A record five Somali Wild Ass foals were born between August 19 and October 15 at the Saint Louis Zoo, making a significant addition to the zoo population of these critically endangered animals. Only 51 Somali Wild Asses live in zoos, with 11 at the Saint Louis Zoo.
Meet the foals:
- A male named Hirizi (Swahili for charm or amulet) weighed 48 pounds at birth.
- A female named Farah (which means joy or cheerfulness) weighed 58 pounds at birth.
- A female named Luana (which means enjoyment) weighed 53 pounds at birth.
- A male named Tristan (which means clever one) 66.5 pounds at birth.
- A male named Rebel weighed 52 pounds at birth.
The father of all five foals is Abai, who came from Switzerland’s Basel Zoo in 2005. Abai has had a total of nine offspring born at the Saint Louis Zoo.
The Somali Wild Ass is a critically endangered member of the Horse family, with only 1,000 individuals surviving in desert areas of Eritrea, Ethiopia and Somalia. An expanding human population, subsistence hunting, and poitical unrest in the region threaten the Somali Wild Ass’s future.
The youngsters have the same markings as their parents – gray body, white belly, and horizontal black stripes on the legs, similar to Zebras.
The Somali Wild Ass is the smallest of all wild Horses, Asses and Zebras. Adults stand about four feet tall at the shoulder and weigh about 600 pounds. Long, narrow hooves—the narrowest of any wild horse -- enable the animals to be swift and surefooted in their rough, rocky habitat.
See more photos below the fold.
These Asses can go without water longer than other Wild Asses, drinking only once every two or three days. They have large ears, which help them keep cool. Loud vocalizations allow members of a herd to keep in touch over broad expanses of desert.
Saint Louis Zoo keepers and researchers have collaborated with Washington University in St. Louis on a social and reproductive behavior project that compares Somali Wild Asses and their cousins from Kenya and Ethiopia, the endangered Grevy’s Zebras. In addition, zoo keepers and researchers are collecting data about the asses and taking photos of the herd so field researchers can use this data.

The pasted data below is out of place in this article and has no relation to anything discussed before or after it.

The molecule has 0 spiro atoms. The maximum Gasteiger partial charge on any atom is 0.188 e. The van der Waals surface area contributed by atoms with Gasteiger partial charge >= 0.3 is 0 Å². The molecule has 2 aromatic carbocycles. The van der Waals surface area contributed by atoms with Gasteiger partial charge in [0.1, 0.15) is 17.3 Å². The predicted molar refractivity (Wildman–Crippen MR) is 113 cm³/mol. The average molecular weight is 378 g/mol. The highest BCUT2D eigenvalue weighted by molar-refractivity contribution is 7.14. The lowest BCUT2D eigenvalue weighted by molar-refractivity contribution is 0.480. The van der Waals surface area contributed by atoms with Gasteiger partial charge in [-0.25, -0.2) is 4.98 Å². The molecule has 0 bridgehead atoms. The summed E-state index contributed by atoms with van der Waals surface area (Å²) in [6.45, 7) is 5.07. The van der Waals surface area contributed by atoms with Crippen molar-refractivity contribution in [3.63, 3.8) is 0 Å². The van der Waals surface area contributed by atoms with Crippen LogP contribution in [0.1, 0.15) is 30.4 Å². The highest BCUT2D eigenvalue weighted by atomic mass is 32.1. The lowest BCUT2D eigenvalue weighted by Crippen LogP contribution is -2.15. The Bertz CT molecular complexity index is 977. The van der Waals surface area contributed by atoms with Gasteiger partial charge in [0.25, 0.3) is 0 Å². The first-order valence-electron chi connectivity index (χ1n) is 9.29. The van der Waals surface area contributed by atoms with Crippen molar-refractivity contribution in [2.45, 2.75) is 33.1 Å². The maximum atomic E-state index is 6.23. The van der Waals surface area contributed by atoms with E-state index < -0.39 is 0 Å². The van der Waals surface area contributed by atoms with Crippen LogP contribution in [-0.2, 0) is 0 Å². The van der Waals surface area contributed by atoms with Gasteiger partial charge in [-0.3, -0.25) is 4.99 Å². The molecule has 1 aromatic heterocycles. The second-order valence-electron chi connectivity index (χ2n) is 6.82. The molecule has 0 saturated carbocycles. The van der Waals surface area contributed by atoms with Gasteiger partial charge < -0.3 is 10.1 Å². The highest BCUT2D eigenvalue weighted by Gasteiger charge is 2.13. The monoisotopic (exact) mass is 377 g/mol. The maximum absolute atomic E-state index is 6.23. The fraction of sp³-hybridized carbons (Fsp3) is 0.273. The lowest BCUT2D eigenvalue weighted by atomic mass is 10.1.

The study began eight years ago, when the Somali Wild Asses arrived at the zoo. At that time, there were no published studies about their reproductive behavior or physiology. The zoo’s Endocrinology Lab monitors the reproductive status and endocrine effects of social interactions in Zebra and Somali Wild Ass herds. Data from the lab’s results, combined with daily behavioral observations, help staff better understand the behavior of these endangered equids.
The Saint Louis Zoo and its WildCare Institute Center for Conservation in the Horn of Africa has supported field research and conservation programs to study and preserve the rare African Wild Ass and its arid habitat. In partnership with other conservation organizations, the Zoo has supported programs in both Ethiopia and Eritrea. The zoo also participates in the Species Survival Plan of the Association of Zoos and Aquariums.